Side two has Tartini’s Devil’s Trill which takes up about half the side and has the best sound here, earning a grade of A+ to A++.

Szeryng is excellent throughout.

Dick Schory – Listen for an Extended Top End on Bang Baaroom and Harp

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Another in our series of Home Audio Exercises.

What to listen for you ask? Top end, plain and simple. It’s the RARE copy that really has the incredible extension of the side two we heard recently. The space, the clarity, the harmonic complexity — perhaps one out of ten copies will show you a side two like that.

The highs are so good on this record you can use it as a setup tool. Adjust your VTA, tracking weight and the like for the most natural and clear top end, then check for all the other qualities you want to hear and you may just find yourself operating on a higher plane than before.
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Vivaldi / The Four Seasons on Living Stereo

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  • After a three year wait, Tubey Magical Living Stereo sound for The Four Seasons is back at Better Records
  • Shootout Winning Triple Plus (A+++) sound from start to finish, this copy had the vintage analog sound we were looking for
  • The best copies are simply bigger, richer and more open, with a more extended, sweeter high end
  • If you drool over the Tubey Magical sound that RCA and others achieved in 1960, this is the copy for you

This KILLER RCA Shaded Dog has the kind of clarity, harmonic texture and freedom from smear that few Golden Age recordings can claim. Through the effort and skill of the RCA engineers, that striking openness in the recording is combined with an immediacy in the sound of the lead string players, no mean feat. One rarely hears both, except of course in live performance. (more…)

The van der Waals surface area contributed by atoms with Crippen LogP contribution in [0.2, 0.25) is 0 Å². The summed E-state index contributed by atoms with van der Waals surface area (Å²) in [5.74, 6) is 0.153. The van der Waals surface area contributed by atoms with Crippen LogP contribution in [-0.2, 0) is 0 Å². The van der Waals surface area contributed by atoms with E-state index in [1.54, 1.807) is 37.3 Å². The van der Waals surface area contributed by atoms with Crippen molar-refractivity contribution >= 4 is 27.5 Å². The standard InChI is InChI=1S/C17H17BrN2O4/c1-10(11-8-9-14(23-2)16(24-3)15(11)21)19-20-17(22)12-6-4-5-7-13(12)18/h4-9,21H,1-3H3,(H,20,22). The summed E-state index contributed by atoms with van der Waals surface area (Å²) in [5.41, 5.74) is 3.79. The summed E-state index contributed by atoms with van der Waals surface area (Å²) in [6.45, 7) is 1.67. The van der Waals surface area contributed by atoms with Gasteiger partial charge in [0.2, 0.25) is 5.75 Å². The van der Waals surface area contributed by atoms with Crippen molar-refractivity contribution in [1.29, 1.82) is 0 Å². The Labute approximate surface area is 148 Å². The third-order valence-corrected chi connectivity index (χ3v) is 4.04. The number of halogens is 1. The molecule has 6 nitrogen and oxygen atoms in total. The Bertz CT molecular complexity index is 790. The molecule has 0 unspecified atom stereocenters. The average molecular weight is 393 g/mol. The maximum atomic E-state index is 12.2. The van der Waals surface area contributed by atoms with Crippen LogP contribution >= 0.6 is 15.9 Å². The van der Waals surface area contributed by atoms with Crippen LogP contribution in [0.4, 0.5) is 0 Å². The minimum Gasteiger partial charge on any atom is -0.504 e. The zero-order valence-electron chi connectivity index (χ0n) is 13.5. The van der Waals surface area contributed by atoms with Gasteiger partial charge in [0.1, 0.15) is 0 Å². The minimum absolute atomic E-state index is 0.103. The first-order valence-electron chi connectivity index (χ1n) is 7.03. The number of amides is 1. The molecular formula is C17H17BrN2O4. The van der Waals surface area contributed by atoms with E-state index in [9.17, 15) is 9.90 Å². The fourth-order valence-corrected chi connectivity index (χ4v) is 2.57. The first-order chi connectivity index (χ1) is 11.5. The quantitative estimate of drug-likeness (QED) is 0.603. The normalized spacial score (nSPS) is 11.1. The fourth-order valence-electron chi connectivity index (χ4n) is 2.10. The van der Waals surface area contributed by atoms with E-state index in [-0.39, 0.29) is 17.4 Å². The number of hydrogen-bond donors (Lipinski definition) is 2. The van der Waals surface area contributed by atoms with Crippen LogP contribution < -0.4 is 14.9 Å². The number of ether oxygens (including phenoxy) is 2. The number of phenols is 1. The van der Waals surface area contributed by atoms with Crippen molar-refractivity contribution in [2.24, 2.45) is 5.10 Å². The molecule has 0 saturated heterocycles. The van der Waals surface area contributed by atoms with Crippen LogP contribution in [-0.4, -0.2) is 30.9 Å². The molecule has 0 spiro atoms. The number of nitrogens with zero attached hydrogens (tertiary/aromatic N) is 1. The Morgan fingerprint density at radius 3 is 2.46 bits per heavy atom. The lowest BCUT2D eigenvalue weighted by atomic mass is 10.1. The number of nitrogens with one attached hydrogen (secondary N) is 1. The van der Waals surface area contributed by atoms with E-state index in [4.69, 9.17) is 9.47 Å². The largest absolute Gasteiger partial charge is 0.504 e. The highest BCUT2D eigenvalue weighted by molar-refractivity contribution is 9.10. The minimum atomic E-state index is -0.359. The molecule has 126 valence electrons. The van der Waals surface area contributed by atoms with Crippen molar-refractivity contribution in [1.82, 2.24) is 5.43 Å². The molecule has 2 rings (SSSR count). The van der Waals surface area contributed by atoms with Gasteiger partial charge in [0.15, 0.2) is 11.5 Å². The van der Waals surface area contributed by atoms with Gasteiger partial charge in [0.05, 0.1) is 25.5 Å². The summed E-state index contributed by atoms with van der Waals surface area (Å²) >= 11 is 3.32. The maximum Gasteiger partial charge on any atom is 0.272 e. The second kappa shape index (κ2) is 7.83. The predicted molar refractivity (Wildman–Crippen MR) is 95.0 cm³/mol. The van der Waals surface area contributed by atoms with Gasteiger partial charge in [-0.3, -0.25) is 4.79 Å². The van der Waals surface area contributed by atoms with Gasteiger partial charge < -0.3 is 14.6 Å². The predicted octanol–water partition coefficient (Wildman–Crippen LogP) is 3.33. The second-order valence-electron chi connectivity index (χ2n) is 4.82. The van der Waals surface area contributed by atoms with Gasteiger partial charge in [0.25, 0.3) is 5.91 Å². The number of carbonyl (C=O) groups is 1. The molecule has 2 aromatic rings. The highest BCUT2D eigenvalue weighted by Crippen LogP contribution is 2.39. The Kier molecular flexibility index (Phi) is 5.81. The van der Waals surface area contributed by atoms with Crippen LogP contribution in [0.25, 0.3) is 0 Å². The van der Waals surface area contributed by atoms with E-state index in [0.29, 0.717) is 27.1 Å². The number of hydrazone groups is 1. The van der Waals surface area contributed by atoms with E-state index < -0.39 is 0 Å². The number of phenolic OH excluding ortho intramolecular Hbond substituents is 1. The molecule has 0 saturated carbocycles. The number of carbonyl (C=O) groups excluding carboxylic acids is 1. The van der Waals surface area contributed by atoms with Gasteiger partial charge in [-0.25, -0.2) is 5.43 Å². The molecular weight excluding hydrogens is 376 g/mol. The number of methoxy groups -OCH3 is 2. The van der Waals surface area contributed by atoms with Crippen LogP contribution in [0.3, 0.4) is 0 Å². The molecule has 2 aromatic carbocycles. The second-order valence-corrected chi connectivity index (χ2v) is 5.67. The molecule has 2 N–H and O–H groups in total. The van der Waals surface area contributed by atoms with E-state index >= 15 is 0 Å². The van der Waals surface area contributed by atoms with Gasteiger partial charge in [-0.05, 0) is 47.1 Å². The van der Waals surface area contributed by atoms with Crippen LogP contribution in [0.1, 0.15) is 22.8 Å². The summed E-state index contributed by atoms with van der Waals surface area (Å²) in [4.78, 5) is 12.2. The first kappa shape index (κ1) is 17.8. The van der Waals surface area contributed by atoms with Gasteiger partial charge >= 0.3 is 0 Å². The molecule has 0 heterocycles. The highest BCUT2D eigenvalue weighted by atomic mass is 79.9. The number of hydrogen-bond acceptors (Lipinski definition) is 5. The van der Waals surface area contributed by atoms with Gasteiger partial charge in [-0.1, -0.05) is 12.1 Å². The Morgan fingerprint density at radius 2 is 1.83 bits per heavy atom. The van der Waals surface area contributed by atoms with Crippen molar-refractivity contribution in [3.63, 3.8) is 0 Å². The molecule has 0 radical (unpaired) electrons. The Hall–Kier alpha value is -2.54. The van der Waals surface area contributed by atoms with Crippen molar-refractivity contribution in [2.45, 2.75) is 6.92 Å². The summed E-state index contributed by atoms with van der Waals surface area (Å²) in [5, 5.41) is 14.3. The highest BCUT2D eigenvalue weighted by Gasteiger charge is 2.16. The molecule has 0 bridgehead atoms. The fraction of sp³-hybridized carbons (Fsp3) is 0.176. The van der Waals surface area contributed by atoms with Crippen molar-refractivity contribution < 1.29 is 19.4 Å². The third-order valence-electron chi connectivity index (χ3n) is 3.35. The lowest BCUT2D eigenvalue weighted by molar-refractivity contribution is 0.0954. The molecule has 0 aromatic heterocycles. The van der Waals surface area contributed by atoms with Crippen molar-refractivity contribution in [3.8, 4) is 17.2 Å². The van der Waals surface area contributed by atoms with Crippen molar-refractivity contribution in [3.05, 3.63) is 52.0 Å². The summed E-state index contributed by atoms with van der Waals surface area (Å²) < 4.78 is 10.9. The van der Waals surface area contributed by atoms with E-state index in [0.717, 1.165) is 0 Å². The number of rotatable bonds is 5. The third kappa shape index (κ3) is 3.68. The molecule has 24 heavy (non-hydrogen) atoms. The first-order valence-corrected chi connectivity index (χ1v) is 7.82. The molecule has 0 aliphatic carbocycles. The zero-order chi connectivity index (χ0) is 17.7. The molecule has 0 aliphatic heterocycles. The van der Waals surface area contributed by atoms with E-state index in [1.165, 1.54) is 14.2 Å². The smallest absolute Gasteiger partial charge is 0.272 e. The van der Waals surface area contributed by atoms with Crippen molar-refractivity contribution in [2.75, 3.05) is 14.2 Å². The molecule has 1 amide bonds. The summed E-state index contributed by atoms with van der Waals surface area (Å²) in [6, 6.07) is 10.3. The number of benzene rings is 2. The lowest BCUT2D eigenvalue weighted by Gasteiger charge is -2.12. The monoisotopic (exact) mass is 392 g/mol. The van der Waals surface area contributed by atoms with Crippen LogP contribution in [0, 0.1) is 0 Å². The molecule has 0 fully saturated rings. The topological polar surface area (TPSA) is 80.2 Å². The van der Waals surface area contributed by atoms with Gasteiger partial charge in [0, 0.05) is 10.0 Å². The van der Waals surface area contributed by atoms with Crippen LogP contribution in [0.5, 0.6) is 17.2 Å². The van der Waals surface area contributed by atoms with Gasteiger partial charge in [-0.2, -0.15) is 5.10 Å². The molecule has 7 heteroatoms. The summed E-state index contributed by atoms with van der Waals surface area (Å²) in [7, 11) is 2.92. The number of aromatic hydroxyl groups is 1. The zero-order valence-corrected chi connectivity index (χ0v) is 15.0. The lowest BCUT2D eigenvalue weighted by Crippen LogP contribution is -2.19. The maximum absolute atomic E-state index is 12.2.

Who Can’t Hear Differences in Sound from Side to Side on Most Records?

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Audiophile Reissues of the Reiner/CSO Recording

Both the Chesky and Classic reissue pressings of LSC 2446 are just plain terrible. Embarrassingly the latter is found on the TAS List.

There is a newly remastered 33 RPM pressing of the album garnering rave reviews in the audiophile press. We didn’t like it either.

Please note that in many of the reviews for the new pressing, the original vinyl used for comparison is a Shaded Dog pressing. In our experience almost no Shaded Dog pressings are competitive with the later White Dog pressings, and many of them are just plain awful, as we have noted previously on the site.

The “original is better” premise of most reviewers renders the work they do practically worthless, especially to those of us who take the time to play a wide variety of pressings and judge them on the merits of their sound, not the color of their labels.